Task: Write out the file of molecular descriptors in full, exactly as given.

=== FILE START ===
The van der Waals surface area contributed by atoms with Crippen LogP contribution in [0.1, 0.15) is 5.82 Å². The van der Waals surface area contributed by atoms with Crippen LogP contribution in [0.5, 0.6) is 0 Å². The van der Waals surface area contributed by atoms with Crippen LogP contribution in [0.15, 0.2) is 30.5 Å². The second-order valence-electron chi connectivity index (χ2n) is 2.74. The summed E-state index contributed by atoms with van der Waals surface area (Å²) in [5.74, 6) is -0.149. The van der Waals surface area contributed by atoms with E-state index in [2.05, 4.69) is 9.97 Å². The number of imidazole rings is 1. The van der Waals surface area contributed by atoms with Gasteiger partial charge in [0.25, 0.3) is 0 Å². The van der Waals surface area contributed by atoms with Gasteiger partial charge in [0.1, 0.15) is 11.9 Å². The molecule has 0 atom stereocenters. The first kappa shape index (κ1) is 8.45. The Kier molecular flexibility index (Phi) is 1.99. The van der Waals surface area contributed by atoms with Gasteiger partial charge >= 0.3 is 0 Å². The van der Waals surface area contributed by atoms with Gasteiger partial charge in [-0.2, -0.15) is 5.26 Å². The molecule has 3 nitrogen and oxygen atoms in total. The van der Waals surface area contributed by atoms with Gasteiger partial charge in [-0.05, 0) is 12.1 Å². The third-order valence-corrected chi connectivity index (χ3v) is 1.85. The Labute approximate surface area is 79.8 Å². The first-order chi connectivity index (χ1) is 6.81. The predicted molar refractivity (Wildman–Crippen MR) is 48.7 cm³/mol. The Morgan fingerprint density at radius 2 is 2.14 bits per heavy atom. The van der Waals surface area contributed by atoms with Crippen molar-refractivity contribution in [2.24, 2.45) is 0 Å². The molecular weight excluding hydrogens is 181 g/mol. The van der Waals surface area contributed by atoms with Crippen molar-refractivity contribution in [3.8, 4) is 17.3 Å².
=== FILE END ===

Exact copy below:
The van der Waals surface area contributed by atoms with Crippen LogP contribution in [0.1, 0.15) is 5.82 Å². The van der Waals surface area contributed by atoms with Crippen LogP contribution in [0.5, 0.6) is 0 Å². The van der Waals surface area contributed by atoms with Crippen LogP contribution in [0.15, 0.2) is 30.5 Å². The second-order valence-electron chi connectivity index (χ2n) is 2.74. The summed E-state index contributed by atoms with van der Waals surface area (Å²) in [5.74, 6) is -0.149. The van der Waals surface area contributed by atoms with E-state index in [2.05, 4.69) is 9.97 Å². The number of imidazole rings is 1. The van der Waals surface area contributed by atoms with Gasteiger partial charge in [0.25, 0.3) is 0 Å². The van der Waals surface area contributed by atoms with Gasteiger partial charge in [0.1, 0.15) is 11.9 Å². The molecule has 0 atom stereocenters. The first kappa shape index (κ1) is 8.45. The Kier molecular flexibility index (Phi) is 1.99. The van der Waals surface area contributed by atoms with Gasteiger partial charge >= 0.3 is 0 Å². The van der Waals surface area contributed by atoms with Gasteiger partial charge in [-0.2, -0.15) is 5.26 Å². The molecule has 3 nitrogen and oxygen atoms in total. The van der Waals surface area contributed by atoms with Gasteiger partial charge in [-0.05, 0) is 12.1 Å². The third-order valence-corrected chi connectivity index (χ3v) is 1.85. The Labute approximate surface area is 79.8 Å². The first-order chi connectivity index (χ1) is 6.81. The predicted molar refractivity (Wildman–Crippen MR) is 48.7 cm³/mol. The Morgan fingerprint density at radius 2 is 2.14 bits per heavy atom. The van der Waals surface area contributed by atoms with Crippen molar-refractivity contribution in [2.24, 2.45) is 0 Å². The molecular weight excluding hydrogens is 181 g/mol. The van der Waals surface area contributed by atoms with Crippen molar-refractivity contribution in [3.8, 4) is 17.3 Å².